Food ideas for a school car wash

This Saturday, the debate team I coach is getting together with one other team and we are hosting a joint car wash to fundraise for our two programs. As the car wash is from 10-2, I’d like to have some food for the kids, particularly since a number of the participants are lower income kids and, well, I’d like to make sure they get something nutritious to eat while working so hard.

Of course there’s the obvious stuff: pretzels, veggie plate, fruit-- but what else? I was hoping for some sort of “lunch” main dish that is yummy and healthy, but I’m sort of at a loss here. Googling turns up a whole mess of things that are just soaking in fat and grease, which is not going to be pleasant for them on our still-hot California Saturday.

So, ideas for both main dish type things and snacky things that will be ok at room temperature? (I plan to bring an ice chest, but you know what I mean). Oh, extra points if this is cheap, since I’m personally paying for the food :).

Google some tailgate recipes for ideas. You want cold and ready to serve. Some little sandwiches all made up or even wrap sandwiches with hummus and a vegetable like ready-made shredded carrots would hit the spot. Hummus is dirt cheap to make yourself.

I also like that ready-made broccoli slaw for additions to sandwiches and salads. Throw that in there and you’ll have healthy, happy car-washers.

If you’ve got a Costco nearby, take a run down the food aisles. The have lots of bulk ideas there that might save the day.

Rolled sandwiches - use lavash or tortilla, spread with fillings, roll and slice.

Some good ideas here: http://boards.straightdope.com/sdmb/showthread.php?t=658032

Fillings like hummus & tabbouleh, pb&j are fine at room temp.

At that age, I’d have been thrilled at any excuse for a pizza party. Have someone go out to Little Caesar’s and pick up a few piping hot pies at noon (only $5 each!). Given that they’re lower income, they might not get to eat out often. And, no offense intended here, but I think broccoli or hummus will seem more like punishment than reward.

If you don’t want to go the pizza party route, which I understand, I think you should aim for healthy foods that are more likely to be inoffensive to the average teenage palate. Maybe one of those big Subway party subs with no mayo would be good. Don’t forget vegetarian options, if you have any non-carnivores coming.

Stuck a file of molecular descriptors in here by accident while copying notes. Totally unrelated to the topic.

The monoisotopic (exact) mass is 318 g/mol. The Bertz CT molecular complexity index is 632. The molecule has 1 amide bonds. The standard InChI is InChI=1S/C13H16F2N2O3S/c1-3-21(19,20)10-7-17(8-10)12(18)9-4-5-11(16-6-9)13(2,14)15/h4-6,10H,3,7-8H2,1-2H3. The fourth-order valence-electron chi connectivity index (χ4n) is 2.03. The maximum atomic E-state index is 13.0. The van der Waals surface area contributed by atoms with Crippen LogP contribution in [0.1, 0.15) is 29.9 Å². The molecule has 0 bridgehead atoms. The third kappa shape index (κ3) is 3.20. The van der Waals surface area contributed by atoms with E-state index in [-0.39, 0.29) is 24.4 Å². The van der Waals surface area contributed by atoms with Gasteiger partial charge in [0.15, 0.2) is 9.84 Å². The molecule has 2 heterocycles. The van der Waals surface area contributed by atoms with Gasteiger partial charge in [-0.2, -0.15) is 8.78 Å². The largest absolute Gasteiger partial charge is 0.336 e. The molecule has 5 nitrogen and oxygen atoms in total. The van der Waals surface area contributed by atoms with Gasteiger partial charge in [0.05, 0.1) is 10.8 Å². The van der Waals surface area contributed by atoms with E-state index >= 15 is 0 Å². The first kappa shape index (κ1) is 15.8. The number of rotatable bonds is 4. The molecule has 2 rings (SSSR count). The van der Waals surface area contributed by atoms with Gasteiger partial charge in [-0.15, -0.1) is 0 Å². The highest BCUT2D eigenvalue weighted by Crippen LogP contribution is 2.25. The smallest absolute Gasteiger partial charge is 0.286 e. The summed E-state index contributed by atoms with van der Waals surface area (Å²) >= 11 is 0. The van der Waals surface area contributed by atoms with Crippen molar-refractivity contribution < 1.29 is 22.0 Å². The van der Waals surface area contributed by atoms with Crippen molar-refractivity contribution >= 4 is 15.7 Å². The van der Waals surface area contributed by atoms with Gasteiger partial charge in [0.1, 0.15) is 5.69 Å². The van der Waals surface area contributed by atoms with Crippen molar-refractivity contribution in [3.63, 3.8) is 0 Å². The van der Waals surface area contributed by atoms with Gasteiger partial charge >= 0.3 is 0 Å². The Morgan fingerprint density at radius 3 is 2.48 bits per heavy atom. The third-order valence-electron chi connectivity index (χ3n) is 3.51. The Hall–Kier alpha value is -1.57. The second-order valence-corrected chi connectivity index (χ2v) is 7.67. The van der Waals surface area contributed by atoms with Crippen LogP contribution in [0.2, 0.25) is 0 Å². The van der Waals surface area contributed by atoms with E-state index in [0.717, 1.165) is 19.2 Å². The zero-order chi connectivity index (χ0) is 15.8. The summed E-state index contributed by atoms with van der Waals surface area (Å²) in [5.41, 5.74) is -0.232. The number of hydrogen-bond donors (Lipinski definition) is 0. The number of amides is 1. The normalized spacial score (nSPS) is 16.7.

Go to local grocery stores and restaurants and ask for food donations. If you’re talking low cost food they may give it away just for good will. A sign indicating their donation would be more incentive.

We host several tournaments throughout the year where we feed hundreds of people breakfast and lunch, I use these community connections for that. When it’s snacks and whatever for just 30 kids, I have no problem taking care of that out of pocket.

At that age, pizza is about the ONLY food universally accepted.

Car washes are incredibly FILTHY experiences. Bring hand sanitizer, Wet Wipes, and gobs of paper towels. Any kind of fruit or veggie tray where people help themselves would be EXTREMELY “ick” because of the crud factor.

Another idea would be a huge sub, sliced into individual servings.

And you might want a vegetarian option. That’s the age where some kids are starting to embrace the vegetarian diet.
~VOW

I heard the Twilight Zone theme while I was reading this post.

In my experience, some teens will eat healthy food. However, most of them want carbs, grease, salt, and sugar in various ratios.

Usually, the party subs look great, but when you actually consider the cost, it’s cheaper to get an assortment of regular sized subs. Personally, I’d get the 12 or 13 inch subs, and cut them into quarters, not just halves. And get veggie subs as well.

I keep thinking of Frito chili pie. NOT healthy, but most teens like it. Get the big cans of chili, warm up chili at home, and stick it in a cooler. The coolers will keep it warm enough. Get the individual sized bags of Fritos (no other brand will do, I’m afraid). Chop up some onions, and get some grated American or Cheddar cheese, and disposable forks. To serve, open one sack, dump a scoop of chili in it, add some onions and cheese, and hand out to kid with a fork and paper towel. Point out garbage can. Girls will eat one or two, while boys might eat as many as half a dozen.